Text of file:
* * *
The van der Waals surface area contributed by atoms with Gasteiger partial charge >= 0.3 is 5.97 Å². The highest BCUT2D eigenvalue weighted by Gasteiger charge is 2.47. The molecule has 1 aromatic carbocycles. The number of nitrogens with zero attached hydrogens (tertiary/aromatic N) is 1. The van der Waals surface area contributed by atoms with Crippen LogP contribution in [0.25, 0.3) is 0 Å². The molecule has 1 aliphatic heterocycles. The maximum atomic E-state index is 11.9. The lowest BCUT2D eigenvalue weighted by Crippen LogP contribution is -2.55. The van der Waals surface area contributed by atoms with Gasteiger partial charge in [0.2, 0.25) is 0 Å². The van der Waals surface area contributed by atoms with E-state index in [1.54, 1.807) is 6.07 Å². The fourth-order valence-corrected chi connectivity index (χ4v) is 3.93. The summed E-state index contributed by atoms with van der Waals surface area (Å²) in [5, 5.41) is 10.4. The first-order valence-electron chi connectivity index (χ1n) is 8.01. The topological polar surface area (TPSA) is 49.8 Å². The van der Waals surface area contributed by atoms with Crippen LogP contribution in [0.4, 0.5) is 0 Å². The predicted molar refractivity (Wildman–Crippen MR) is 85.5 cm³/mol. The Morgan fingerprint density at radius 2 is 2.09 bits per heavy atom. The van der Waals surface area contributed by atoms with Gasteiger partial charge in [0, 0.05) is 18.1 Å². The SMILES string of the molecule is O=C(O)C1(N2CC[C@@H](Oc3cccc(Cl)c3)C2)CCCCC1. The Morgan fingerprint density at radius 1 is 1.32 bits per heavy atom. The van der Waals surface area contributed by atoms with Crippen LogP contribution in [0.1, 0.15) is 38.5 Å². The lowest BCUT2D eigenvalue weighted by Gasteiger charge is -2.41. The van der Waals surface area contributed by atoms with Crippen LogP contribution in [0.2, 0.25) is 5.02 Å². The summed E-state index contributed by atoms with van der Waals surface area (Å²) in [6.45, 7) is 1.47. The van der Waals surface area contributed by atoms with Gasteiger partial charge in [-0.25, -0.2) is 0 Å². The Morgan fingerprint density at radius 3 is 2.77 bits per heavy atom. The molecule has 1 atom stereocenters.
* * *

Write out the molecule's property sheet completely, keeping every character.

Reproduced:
The van der Waals surface area contributed by atoms with Gasteiger partial charge >= 0.3 is 5.97 Å². The highest BCUT2D eigenvalue weighted by Gasteiger charge is 2.47. The molecule has 1 aromatic carbocycles. The number of nitrogens with zero attached hydrogens (tertiary/aromatic N) is 1. The van der Waals surface area contributed by atoms with Crippen LogP contribution in [0.25, 0.3) is 0 Å². The molecule has 1 aliphatic heterocycles. The maximum atomic E-state index is 11.9. The lowest BCUT2D eigenvalue weighted by Crippen LogP contribution is -2.55. The van der Waals surface area contributed by atoms with Gasteiger partial charge in [0.2, 0.25) is 0 Å². The van der Waals surface area contributed by atoms with E-state index in [1.54, 1.807) is 6.07 Å². The fourth-order valence-corrected chi connectivity index (χ4v) is 3.93. The summed E-state index contributed by atoms with van der Waals surface area (Å²) in [5, 5.41) is 10.4. The first-order valence-electron chi connectivity index (χ1n) is 8.01. The topological polar surface area (TPSA) is 49.8 Å². The van der Waals surface area contributed by atoms with Crippen LogP contribution in [0.4, 0.5) is 0 Å². The predicted molar refractivity (Wildman–Crippen MR) is 85.5 cm³/mol. The Morgan fingerprint density at radius 2 is 2.09 bits per heavy atom. The van der Waals surface area contributed by atoms with Gasteiger partial charge in [0, 0.05) is 18.1 Å². The SMILES string of the molecule is O=C(O)C1(N2CC[C@@H](Oc3cccc(Cl)c3)C2)CCCCC1. The Morgan fingerprint density at radius 1 is 1.32 bits per heavy atom. The van der Waals surface area contributed by atoms with Crippen LogP contribution in [0.1, 0.15) is 38.5 Å². The lowest BCUT2D eigenvalue weighted by Gasteiger charge is -2.41. The van der Waals surface area contributed by atoms with Crippen LogP contribution in [0.2, 0.25) is 5.02 Å². The summed E-state index contributed by atoms with van der Waals surface area (Å²) in [6.45, 7) is 1.47. The van der Waals surface area contributed by atoms with Gasteiger partial charge in [-0.25, -0.2) is 0 Å². The Morgan fingerprint density at radius 3 is 2.77 bits per heavy atom. The molecule has 1 atom stereocenters.